Amgen's Repatha significantly reduces risk of adverse cardiovascular events

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The new results-from a trial with more than 27,500 participants-vindicate the concept that inhibiting PCSK9 can control cholesterol and heart-disease risk. The short duration was likely driven by commercial considerations, as evolucumab's owner, Amgen, sought to gain a head-start over Regeneron and Sanofi, who have an essentially identical product candidate, called alirocumab (Praluent™).

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While doctors said they were relieved that Repatha is safe, doctors such as David Rind said they had hoped the study would show that the injectable medication reduces heart attacks and other serious complications by 30 percent or more, given its success in early studies. Since PCSK9 is a protease that breaks down the LDL receptor, itself the major clearance mechanism for cholesterol from the blood, blocking PCSK9 increases the level of LDL receptor and therefore dramatically reduces circulating cholesterol, and in particular the triglyceride-rich lipoproteins, such as LDL, that are implicated in causing cardiovascular disease.

The results should loosen the purse strings of insurers reluctant to pay for a drug with a list price of over $14,000 a year before discounts, given the high cost of treating strokes and heart attacks.

"As demand and use goes up, the insurance companies usually follow", Steinbaum said. An estimated 75% of prescriptions written for Repatha are rejected. That was good enough for the U.S. Food and Drug Administration (FDA), which approved both drugs in 2015.

By 2021, Repatha sales are expected to reach $3.9 billion, according to the consensus estimate compiled by FactSet. Repatha is also known as evolocumab.

"The prices that are actually being paid by payers in the US marketplace today, after the rather large rebating that goes on, are right in the middle of the value range for a product like this".

So far, payers have thrown up utilization barriers to block coverage for a "significant number" of patients who have been prescribed Repatha, Amgen has indicated in filings with the Securities and Exchange Commission.

"These Repatha results are disappointing", said Dr. Ethan Weiss, a cardiologist and associate professor of medicine at the Cardiovascular Research Institute, University of California San Francisco.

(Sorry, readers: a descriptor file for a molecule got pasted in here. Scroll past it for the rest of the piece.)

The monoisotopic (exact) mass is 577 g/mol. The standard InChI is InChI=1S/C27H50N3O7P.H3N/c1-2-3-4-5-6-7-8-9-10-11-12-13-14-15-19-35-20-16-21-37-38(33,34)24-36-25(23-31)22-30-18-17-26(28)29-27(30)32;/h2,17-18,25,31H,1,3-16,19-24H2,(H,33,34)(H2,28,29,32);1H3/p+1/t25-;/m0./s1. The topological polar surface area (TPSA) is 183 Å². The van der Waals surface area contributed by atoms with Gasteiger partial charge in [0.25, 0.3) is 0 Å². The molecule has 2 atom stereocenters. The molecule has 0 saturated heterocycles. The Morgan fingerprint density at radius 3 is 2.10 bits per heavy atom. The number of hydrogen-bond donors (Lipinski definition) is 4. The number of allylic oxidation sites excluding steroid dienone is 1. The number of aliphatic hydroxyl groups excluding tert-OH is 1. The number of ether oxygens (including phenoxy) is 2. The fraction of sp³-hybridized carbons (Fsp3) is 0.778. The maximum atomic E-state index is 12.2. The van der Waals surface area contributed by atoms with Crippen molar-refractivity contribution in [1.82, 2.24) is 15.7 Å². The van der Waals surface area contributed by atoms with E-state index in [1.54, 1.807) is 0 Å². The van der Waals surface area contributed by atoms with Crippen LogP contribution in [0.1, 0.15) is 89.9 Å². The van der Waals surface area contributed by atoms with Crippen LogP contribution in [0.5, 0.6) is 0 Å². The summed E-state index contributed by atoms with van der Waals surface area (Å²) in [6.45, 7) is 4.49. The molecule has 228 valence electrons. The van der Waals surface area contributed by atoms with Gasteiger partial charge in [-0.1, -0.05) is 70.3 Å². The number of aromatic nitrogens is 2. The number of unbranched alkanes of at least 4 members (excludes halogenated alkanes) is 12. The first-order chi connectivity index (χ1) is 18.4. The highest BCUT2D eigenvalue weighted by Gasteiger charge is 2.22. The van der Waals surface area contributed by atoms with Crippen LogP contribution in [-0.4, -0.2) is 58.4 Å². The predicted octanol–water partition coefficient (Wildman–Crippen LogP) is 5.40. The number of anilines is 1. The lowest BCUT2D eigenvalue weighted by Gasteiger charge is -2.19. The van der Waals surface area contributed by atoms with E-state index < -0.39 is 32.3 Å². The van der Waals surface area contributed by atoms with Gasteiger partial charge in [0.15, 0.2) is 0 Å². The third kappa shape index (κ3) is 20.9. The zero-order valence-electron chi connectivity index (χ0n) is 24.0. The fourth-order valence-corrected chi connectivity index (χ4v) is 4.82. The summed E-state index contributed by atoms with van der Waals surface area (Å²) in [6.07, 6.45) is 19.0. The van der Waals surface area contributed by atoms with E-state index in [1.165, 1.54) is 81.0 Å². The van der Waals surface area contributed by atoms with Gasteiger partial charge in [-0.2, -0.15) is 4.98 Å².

"That reduction in risk is meaningful - but no new records on risk reduction were set."
Insurance companies have been trying to escape costly Repatha and have asked the company to provide better proof of reduction in heart disease risk. This large difference has resulted in varying assessments and is critical when thinking about the ultimate value proposition of Repatha.

Trials showed Repatha taken alongside statins reduced the cholesterol levels by 60 per cent more than taking statins alone.

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The group which had received evolocumab experienced fewer primary endpoint events, compared to the placebo arm of the study, with 1,344 (9.8 per cent) compared to 1,563 (11.3 per cent) respectively.

Amgen presented the detailed results from EBBINGHAUS at a Late-Breaking Clinical Trials Session at the American College of Cardiology 66th Annual Scientific Session in Washington, D.C. The new study, published in the New England Journal of Medicine, offers some evidence, however, not as big a benefit as some doctors had hoped.

Sales of the PCSK9 inhibitor have been slow to grow, mainly because health insurers and pharmacy benefit managers in the USA have been reluctant to underwrite prescriptions on the strength of its ability to cut LDL cholesterol alone.

But it comes at a hefty price tag of more than $14,000 per year, raising concerns about how many patients could benefit.

In a trial of more than 27,000 patients, researchers found that taking monthly or twice-monthly injections of the medication, called evolocumab, on top of statins could cut cholesterol levels by nearly 60 per cent on average in patients with an underlying risk of cardiovascular disease.

The investigators who conducted the FOURIER study noted Repatha's benefit grows over time.

Although about 5% of patients in the clinical trial had a heart attack or stroke, rates of those problems could be two to three times higher in the real world, where patients are often older and sicker than those in clinical trials, Ofman said. "You don't get to cherry pick the results you like", he said.

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